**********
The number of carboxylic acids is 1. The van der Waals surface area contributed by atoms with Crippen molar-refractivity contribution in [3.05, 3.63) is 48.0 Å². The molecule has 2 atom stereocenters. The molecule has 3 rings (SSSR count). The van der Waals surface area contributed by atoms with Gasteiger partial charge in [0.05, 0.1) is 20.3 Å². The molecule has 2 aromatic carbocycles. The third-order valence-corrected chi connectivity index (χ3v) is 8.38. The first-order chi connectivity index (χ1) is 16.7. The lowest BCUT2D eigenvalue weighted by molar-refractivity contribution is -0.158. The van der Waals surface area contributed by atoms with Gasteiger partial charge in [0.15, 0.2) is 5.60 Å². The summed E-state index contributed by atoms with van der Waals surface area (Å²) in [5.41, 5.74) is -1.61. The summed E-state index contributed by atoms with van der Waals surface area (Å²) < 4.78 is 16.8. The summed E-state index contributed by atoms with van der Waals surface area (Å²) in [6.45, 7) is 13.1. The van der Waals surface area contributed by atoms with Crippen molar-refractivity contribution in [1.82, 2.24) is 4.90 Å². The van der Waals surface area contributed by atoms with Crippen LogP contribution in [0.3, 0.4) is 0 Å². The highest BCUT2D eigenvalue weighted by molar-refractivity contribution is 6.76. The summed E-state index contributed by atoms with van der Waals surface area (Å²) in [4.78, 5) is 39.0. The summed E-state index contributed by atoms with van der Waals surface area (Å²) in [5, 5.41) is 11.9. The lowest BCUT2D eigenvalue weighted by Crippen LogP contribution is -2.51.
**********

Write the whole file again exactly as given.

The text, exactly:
The number of carboxylic acids is 1. The van der Waals surface area contributed by atoms with Crippen molar-refractivity contribution in [3.05, 3.63) is 48.0 Å². The molecule has 2 atom stereocenters. The molecule has 3 rings (SSSR count). The van der Waals surface area contributed by atoms with Gasteiger partial charge in [0.05, 0.1) is 20.3 Å². The molecule has 2 aromatic carbocycles. The third-order valence-corrected chi connectivity index (χ3v) is 8.38. The first-order chi connectivity index (χ1) is 16.7. The lowest BCUT2D eigenvalue weighted by molar-refractivity contribution is -0.158. The van der Waals surface area contributed by atoms with Gasteiger partial charge in [0.15, 0.2) is 5.60 Å². The summed E-state index contributed by atoms with van der Waals surface area (Å²) in [5.41, 5.74) is -1.61. The summed E-state index contributed by atoms with van der Waals surface area (Å²) < 4.78 is 16.8. The summed E-state index contributed by atoms with van der Waals surface area (Å²) in [6.45, 7) is 13.1. The van der Waals surface area contributed by atoms with Crippen molar-refractivity contribution in [1.82, 2.24) is 4.90 Å². The van der Waals surface area contributed by atoms with Crippen LogP contribution in [0.3, 0.4) is 0 Å². The highest BCUT2D eigenvalue weighted by molar-refractivity contribution is 6.76. The summed E-state index contributed by atoms with van der Waals surface area (Å²) in [4.78, 5) is 39.0. The summed E-state index contributed by atoms with van der Waals surface area (Å²) in [5, 5.41) is 11.9. The lowest BCUT2D eigenvalue weighted by Crippen LogP contribution is -2.51.